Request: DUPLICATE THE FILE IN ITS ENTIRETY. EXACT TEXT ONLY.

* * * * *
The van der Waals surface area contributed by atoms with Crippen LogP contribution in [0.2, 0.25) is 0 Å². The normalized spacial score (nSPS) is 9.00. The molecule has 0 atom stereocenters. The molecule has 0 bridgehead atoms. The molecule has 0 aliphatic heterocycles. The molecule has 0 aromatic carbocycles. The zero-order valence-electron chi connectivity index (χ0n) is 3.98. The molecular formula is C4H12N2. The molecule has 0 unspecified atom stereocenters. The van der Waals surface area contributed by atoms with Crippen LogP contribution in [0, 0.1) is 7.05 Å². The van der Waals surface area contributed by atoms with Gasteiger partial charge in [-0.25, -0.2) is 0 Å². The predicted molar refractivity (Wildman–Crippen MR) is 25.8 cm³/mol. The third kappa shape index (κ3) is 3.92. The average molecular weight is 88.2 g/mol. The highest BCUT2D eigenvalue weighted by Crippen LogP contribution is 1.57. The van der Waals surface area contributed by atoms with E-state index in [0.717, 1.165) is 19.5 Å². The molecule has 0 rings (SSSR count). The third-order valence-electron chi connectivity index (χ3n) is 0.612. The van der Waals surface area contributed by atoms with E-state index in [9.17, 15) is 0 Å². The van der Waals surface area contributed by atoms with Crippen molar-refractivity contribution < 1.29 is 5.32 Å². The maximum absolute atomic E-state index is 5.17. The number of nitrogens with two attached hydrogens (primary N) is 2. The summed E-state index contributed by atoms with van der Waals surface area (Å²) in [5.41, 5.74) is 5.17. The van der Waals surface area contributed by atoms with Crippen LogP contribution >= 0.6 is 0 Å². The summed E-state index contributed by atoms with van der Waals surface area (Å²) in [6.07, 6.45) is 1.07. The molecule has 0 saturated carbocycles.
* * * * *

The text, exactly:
The van der Waals surface area contributed by atoms with Crippen LogP contribution in [0.2, 0.25) is 0 Å². The normalized spacial score (nSPS) is 9.00. The molecule has 0 atom stereocenters. The molecule has 0 bridgehead atoms. The molecule has 0 aliphatic heterocycles. The molecule has 0 aromatic carbocycles. The zero-order valence-electron chi connectivity index (χ0n) is 3.98. The molecular formula is C4H12N2. The molecule has 0 unspecified atom stereocenters. The van der Waals surface area contributed by atoms with Crippen LogP contribution in [0, 0.1) is 7.05 Å². The van der Waals surface area contributed by atoms with Gasteiger partial charge in [-0.25, -0.2) is 0 Å². The predicted molar refractivity (Wildman–Crippen MR) is 25.8 cm³/mol. The third kappa shape index (κ3) is 3.92. The average molecular weight is 88.2 g/mol. The highest BCUT2D eigenvalue weighted by Crippen LogP contribution is 1.57. The van der Waals surface area contributed by atoms with E-state index in [0.717, 1.165) is 19.5 Å². The molecule has 0 rings (SSSR count). The third-order valence-electron chi connectivity index (χ3n) is 0.612. The van der Waals surface area contributed by atoms with E-state index in [9.17, 15) is 0 Å². The van der Waals surface area contributed by atoms with Crippen molar-refractivity contribution < 1.29 is 5.32 Å². The maximum absolute atomic E-state index is 5.17. The number of nitrogens with two attached hydrogens (primary N) is 2. The summed E-state index contributed by atoms with van der Waals surface area (Å²) in [5.41, 5.74) is 5.17. The van der Waals surface area contributed by atoms with Crippen LogP contribution >= 0.6 is 0 Å². The summed E-state index contributed by atoms with van der Waals surface area (Å²) in [6.07, 6.45) is 1.07. The molecule has 0 saturated carbocycles.